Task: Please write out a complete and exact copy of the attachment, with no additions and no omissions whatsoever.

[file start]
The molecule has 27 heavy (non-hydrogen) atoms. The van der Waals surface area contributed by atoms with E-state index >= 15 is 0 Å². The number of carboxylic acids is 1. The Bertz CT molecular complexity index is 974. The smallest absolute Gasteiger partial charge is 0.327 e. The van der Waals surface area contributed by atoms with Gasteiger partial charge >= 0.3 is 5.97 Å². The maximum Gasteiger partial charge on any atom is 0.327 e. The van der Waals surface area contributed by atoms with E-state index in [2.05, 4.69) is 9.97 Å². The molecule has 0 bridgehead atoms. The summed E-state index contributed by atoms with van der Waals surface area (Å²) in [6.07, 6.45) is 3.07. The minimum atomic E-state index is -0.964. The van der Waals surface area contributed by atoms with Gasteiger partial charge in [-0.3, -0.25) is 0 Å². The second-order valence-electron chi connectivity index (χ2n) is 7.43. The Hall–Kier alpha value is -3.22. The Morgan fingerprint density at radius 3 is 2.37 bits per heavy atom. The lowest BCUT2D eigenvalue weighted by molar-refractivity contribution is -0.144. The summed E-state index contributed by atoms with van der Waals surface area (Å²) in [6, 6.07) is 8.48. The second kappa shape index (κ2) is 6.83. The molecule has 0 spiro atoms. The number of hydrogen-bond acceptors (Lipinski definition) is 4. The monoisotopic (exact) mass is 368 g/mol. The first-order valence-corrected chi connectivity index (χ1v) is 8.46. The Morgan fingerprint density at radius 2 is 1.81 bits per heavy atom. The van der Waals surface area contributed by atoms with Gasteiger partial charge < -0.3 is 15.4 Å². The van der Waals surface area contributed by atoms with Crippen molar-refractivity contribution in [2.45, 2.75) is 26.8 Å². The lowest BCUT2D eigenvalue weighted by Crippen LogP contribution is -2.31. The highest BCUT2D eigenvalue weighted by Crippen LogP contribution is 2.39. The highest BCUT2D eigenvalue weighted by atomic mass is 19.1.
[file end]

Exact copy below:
The molecule has 27 heavy (non-hydrogen) atoms. The van der Waals surface area contributed by atoms with E-state index >= 15 is 0 Å². The number of carboxylic acids is 1. The Bertz CT molecular complexity index is 974. The smallest absolute Gasteiger partial charge is 0.327 e. The van der Waals surface area contributed by atoms with Gasteiger partial charge >= 0.3 is 5.97 Å². The maximum Gasteiger partial charge on any atom is 0.327 e. The van der Waals surface area contributed by atoms with E-state index in [2.05, 4.69) is 9.97 Å². The molecule has 0 bridgehead atoms. The summed E-state index contributed by atoms with van der Waals surface area (Å²) in [6.07, 6.45) is 3.07. The minimum atomic E-state index is -0.964. The van der Waals surface area contributed by atoms with Gasteiger partial charge in [-0.3, -0.25) is 0 Å². The second-order valence-electron chi connectivity index (χ2n) is 7.43. The Hall–Kier alpha value is -3.22. The Morgan fingerprint density at radius 3 is 2.37 bits per heavy atom. The lowest BCUT2D eigenvalue weighted by molar-refractivity contribution is -0.144. The summed E-state index contributed by atoms with van der Waals surface area (Å²) in [6, 6.07) is 8.48. The second kappa shape index (κ2) is 6.83. The molecule has 0 spiro atoms. The number of hydrogen-bond acceptors (Lipinski definition) is 4. The monoisotopic (exact) mass is 368 g/mol. The first-order valence-corrected chi connectivity index (χ1v) is 8.46. The Morgan fingerprint density at radius 2 is 1.81 bits per heavy atom. The van der Waals surface area contributed by atoms with Gasteiger partial charge < -0.3 is 15.4 Å². The van der Waals surface area contributed by atoms with Crippen molar-refractivity contribution in [2.45, 2.75) is 26.8 Å². The lowest BCUT2D eigenvalue weighted by Crippen LogP contribution is -2.31. The highest BCUT2D eigenvalue weighted by Crippen LogP contribution is 2.39. The highest BCUT2D eigenvalue weighted by atomic mass is 19.1.